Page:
Thursday, May 26, 2022




When the coronavirus broke out in the United States in early March, every industry faced the dramatic effects that came with the closing of nonessential businesses. The music industry, in particular, continues to undergo some of the most drastic impacts, due to the canceling of all shows and tours, putting not only artists in debt, but also venue owners, managers, record labels, booking agencies, and advertising companies. Although the industry was suffering, no one thought the physical music would be taken away as well. However, with fewer people streaming music during the pandemic, and more serious concerns on the consumer’s mind, artists question if now is the right time to release their music. 

In the early weeks of the stay-at-home order,  reports released stated streaming rates fell 7.6 percent. Executives and researchers attributed much of the decline to the reduced rate of people traveling to work and school. These minutes are the time where many consumers stream their favorite playlists or podcasts. 

These statistics made artists and record labels reevaluate their decision in releasing music. Would the album release capture listeners the same way it would with streaming rates down so low? And if there was such low attention given to the music, the label and artist might want to think twice about heavily promoting a record that may not recoup expenses. 

Artists and labels raised concerns about releasing from an economic standpoint, but, for many artists, reasons for not releasing were because of their own morals and beliefs. At a time when their fans were faced with their own physical, mental, and economic threats because of the ongoing situation, artists felt uncomfortable releasing music and expecting the fan to pay and show support for their music. Lady Gaga, for example, held off releasing her album Chromatica, which was initially set to hit platforms in March. She notified her fans with a tweet: “This is such a hectic and scary time for all of us…it just doesn’t feel right to me to release this album with all that is going on during this global pandemic.” Her album was then released on May 29th, and fans have accepted and understood the reasoning behind holding off. Singles like “Stupid Love” and “Rain on Me” have gained much traction from listeners, charting high on iTunes.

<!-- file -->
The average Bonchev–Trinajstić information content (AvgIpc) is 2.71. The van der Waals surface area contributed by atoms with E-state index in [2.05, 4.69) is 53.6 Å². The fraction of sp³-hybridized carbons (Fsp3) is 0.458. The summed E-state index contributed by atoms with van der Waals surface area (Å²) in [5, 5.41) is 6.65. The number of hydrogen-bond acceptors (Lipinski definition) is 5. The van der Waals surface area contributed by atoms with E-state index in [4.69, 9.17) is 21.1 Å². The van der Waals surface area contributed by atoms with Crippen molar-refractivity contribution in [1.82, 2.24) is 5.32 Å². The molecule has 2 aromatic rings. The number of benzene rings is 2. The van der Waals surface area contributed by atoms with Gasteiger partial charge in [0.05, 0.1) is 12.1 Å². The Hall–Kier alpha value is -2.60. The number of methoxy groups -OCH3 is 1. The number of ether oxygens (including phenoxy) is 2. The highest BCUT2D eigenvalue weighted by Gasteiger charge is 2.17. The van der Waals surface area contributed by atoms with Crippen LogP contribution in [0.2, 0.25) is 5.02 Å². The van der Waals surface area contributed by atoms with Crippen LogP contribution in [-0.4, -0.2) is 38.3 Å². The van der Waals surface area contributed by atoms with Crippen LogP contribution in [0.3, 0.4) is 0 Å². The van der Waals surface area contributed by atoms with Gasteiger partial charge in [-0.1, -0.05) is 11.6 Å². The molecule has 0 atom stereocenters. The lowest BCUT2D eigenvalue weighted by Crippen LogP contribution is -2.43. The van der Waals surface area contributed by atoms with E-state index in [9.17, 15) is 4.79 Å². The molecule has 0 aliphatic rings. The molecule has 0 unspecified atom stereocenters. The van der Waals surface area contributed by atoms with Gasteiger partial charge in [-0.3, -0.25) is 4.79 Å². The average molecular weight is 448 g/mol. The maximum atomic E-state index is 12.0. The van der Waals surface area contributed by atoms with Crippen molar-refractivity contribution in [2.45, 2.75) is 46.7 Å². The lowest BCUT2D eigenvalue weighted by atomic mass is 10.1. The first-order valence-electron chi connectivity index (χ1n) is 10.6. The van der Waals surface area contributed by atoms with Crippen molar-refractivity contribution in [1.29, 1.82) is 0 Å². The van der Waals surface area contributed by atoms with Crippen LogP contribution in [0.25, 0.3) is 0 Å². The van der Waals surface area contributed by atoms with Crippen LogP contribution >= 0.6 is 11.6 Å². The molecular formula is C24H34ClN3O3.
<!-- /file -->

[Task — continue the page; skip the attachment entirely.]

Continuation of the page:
However, some artists chose to go through with releases, and they have proven to be successful as well. Dua Lipa’s Future Nostalgia and The Weeknd’s After Hours  have charted high and have been heavily shared by fans on social media. These releases were in the early days of quarantine (The Weeknd’s being March 20th and Dua Lipa’s release being March 27th). To achieve any success while streaming was taking a hit is impressive. However, these were major artists with loyal fanbases. If an independent emerging artist attempted this without a large label or fan base backing them, the story might not be the same. 

With streaming rates now rising and more parts of the economy opening in certain states, artists have a clearer vision of when they may want to release music. And the quarantine period has definitely given many artists the time to create new music for their listeners. Art can bring people together at such an unprecedented time, and fans definitely are looking forward to the work of their favorite artists this summer. 

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